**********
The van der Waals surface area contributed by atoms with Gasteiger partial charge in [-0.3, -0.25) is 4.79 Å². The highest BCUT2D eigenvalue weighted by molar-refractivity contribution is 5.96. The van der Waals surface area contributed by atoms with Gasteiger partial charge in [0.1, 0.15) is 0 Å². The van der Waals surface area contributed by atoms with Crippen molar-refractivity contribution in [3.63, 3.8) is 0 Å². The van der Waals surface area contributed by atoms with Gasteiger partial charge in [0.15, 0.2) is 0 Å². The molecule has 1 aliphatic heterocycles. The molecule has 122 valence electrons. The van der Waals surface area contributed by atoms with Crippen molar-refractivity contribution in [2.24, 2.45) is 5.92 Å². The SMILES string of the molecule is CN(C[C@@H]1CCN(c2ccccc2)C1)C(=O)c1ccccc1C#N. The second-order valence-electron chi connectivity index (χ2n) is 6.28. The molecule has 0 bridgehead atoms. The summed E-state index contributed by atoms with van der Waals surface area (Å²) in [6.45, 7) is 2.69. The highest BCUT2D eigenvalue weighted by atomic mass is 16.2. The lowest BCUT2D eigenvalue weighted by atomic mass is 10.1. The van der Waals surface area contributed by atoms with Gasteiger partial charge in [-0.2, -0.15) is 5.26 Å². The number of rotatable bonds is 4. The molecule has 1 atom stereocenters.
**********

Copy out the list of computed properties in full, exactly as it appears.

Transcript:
The van der Waals surface area contributed by atoms with Gasteiger partial charge in [-0.3, -0.25) is 4.79 Å². The highest BCUT2D eigenvalue weighted by molar-refractivity contribution is 5.96. The van der Waals surface area contributed by atoms with Gasteiger partial charge in [0.1, 0.15) is 0 Å². The van der Waals surface area contributed by atoms with Crippen molar-refractivity contribution in [3.63, 3.8) is 0 Å². The van der Waals surface area contributed by atoms with Gasteiger partial charge in [0.15, 0.2) is 0 Å². The molecule has 1 aliphatic heterocycles. The molecule has 122 valence electrons. The van der Waals surface area contributed by atoms with Crippen molar-refractivity contribution in [2.24, 2.45) is 5.92 Å². The SMILES string of the molecule is CN(C[C@@H]1CCN(c2ccccc2)C1)C(=O)c1ccccc1C#N. The second-order valence-electron chi connectivity index (χ2n) is 6.28. The molecule has 0 bridgehead atoms. The summed E-state index contributed by atoms with van der Waals surface area (Å²) in [6.45, 7) is 2.69. The highest BCUT2D eigenvalue weighted by atomic mass is 16.2. The lowest BCUT2D eigenvalue weighted by atomic mass is 10.1. The van der Waals surface area contributed by atoms with Gasteiger partial charge in [-0.2, -0.15) is 5.26 Å². The number of rotatable bonds is 4. The molecule has 1 atom stereocenters.